Image Credit: Soap Cycling 2017
  • Domestic Workers

Soap Cycling has also provided working opportunities to domestic workers. Pictured are foreign domestic workers from the Domestic Worker Empowerment Project after a very productive session (2,500 kg of soap processed) at HKU in September.

  • Community (Philippines)

Soap Cycling exports most of its soap to disadvantaged communities in the Philippines, where over 8 million people live on less than US$.25 per day. The Philippines, just 1300 km south of Hong Kong, is Soap Cycle’s number one "export" market for reprocessed soap.

  • Why the Philippines?

According to UNICEF Philippines, poor sanitary conditions are the leading cause of diarrhoea, which is the leading cause of death for children under 5 in the developing world. calculates that over a quarter of Filipinos rely on unsafe water sources and lack access to basic sanitation resources. The National Sewerage and Septage Management Program estimates that 55 people die every day in the Philippines due to diseases caused by lack of proper sanitation facilities. Because of this reason, expansion to the Philippines seemed like the right move to make.

In 2017, 11,660 kgs or 291,500 bars of soap was distributed in the Philippines alone.

Patrick Davis, documents his experience travelling to Bohol to work with International Care Ministries (ICM), Soap Cycling's largest soap distribution partner in the Philippines. Biannually, Soap Cycling sends 5 boxes of soap (550 kgs or 14,000 bars) to each base that is part of their WASH program. The soap is used to help families both improve their home healthcare as well as save precious income for daily needs, as well as longer-term investments in education and micro-businesses.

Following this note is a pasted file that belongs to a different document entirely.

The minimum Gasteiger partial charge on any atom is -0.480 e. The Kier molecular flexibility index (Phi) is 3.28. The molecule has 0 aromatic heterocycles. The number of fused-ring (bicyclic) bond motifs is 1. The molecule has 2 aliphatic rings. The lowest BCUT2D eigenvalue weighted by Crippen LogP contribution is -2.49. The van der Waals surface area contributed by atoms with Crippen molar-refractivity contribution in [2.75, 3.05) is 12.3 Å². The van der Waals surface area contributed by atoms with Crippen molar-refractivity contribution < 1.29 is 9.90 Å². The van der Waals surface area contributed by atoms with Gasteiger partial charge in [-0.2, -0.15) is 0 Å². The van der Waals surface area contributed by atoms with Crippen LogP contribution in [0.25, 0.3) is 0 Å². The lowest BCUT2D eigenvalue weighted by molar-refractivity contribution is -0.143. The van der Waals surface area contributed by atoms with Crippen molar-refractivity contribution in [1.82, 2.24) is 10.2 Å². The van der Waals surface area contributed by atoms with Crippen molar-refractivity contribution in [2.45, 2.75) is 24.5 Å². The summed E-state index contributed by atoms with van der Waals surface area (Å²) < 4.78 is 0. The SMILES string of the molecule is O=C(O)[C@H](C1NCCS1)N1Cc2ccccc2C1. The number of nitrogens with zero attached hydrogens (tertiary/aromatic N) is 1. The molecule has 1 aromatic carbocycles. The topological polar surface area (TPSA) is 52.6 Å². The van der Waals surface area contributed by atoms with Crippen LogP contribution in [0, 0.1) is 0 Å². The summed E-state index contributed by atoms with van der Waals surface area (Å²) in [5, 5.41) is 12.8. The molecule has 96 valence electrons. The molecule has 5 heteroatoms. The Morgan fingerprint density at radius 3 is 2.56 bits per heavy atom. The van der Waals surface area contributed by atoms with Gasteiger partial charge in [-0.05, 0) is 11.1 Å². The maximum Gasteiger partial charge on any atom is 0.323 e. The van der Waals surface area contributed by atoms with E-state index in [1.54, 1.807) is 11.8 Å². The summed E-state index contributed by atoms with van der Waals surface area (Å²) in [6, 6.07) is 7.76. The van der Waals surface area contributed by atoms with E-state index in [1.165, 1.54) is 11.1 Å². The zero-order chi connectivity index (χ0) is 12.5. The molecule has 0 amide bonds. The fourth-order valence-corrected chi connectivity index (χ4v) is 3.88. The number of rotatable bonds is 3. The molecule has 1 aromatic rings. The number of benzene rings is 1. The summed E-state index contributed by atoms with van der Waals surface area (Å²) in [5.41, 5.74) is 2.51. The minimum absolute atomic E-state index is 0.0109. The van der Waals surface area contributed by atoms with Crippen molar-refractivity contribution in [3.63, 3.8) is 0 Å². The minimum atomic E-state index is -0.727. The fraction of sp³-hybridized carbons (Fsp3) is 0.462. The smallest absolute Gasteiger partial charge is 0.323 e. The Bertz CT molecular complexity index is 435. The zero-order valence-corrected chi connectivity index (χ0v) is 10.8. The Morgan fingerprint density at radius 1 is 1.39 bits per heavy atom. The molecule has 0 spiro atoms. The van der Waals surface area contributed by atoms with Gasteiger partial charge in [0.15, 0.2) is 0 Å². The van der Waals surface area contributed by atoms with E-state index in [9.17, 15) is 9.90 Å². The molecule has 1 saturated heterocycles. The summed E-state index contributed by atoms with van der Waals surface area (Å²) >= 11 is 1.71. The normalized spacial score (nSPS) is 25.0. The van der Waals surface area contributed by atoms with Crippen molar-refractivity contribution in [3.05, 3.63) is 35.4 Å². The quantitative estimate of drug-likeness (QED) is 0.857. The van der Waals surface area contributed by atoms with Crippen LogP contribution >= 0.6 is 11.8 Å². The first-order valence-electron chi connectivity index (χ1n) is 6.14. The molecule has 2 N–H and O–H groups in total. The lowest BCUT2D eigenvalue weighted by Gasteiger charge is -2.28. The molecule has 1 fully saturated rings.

The all-around impact that Soap Cycling has created, not only through the communities that it serves, but through its job opportunities that it provides for students and disadvantaged people, will create a lifelong impact for all.

For more information and news regarding Soap Cycling, check out their blogs on Soap Cycling website.

For more organizations involved with soap recycling, read the Complete Guide to Soap Recycling.


All information is taken from Soap Cycling’s Complete Guide to Soap Recycling and the 2017 Annual Report.


bottom of page